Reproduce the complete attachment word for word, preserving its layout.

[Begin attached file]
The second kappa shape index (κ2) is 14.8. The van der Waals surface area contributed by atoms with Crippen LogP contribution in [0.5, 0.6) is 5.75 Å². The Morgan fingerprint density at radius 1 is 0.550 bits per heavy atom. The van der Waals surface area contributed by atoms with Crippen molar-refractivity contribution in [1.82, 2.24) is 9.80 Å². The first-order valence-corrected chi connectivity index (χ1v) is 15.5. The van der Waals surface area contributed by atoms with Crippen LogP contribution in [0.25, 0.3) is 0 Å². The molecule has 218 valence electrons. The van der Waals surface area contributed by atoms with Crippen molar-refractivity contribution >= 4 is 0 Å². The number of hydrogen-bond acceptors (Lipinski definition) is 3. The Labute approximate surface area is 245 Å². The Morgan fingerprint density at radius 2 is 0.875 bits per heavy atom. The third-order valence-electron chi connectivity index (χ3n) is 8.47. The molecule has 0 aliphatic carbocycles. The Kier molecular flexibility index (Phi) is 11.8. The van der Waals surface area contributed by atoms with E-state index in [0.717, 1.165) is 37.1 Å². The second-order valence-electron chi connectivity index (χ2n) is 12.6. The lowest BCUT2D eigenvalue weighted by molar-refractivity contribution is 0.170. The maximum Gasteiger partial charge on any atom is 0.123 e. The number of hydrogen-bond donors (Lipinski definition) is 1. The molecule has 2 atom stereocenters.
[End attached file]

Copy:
The second kappa shape index (κ2) is 14.8. The van der Waals surface area contributed by atoms with Crippen LogP contribution in [0.5, 0.6) is 5.75 Å². The Morgan fingerprint density at radius 1 is 0.550 bits per heavy atom. The van der Waals surface area contributed by atoms with Crippen molar-refractivity contribution in [1.82, 2.24) is 9.80 Å². The first-order valence-corrected chi connectivity index (χ1v) is 15.5. The van der Waals surface area contributed by atoms with Crippen LogP contribution in [0.25, 0.3) is 0 Å². The molecule has 218 valence electrons. The van der Waals surface area contributed by atoms with Crippen molar-refractivity contribution >= 4 is 0 Å². The number of hydrogen-bond acceptors (Lipinski definition) is 3. The Labute approximate surface area is 245 Å². The Morgan fingerprint density at radius 2 is 0.875 bits per heavy atom. The third-order valence-electron chi connectivity index (χ3n) is 8.47. The molecule has 0 aliphatic carbocycles. The Kier molecular flexibility index (Phi) is 11.8. The van der Waals surface area contributed by atoms with E-state index in [0.717, 1.165) is 37.1 Å². The second-order valence-electron chi connectivity index (χ2n) is 12.6. The lowest BCUT2D eigenvalue weighted by molar-refractivity contribution is 0.170. The maximum Gasteiger partial charge on any atom is 0.123 e. The number of hydrogen-bond donors (Lipinski definition) is 1. The molecule has 2 atom stereocenters.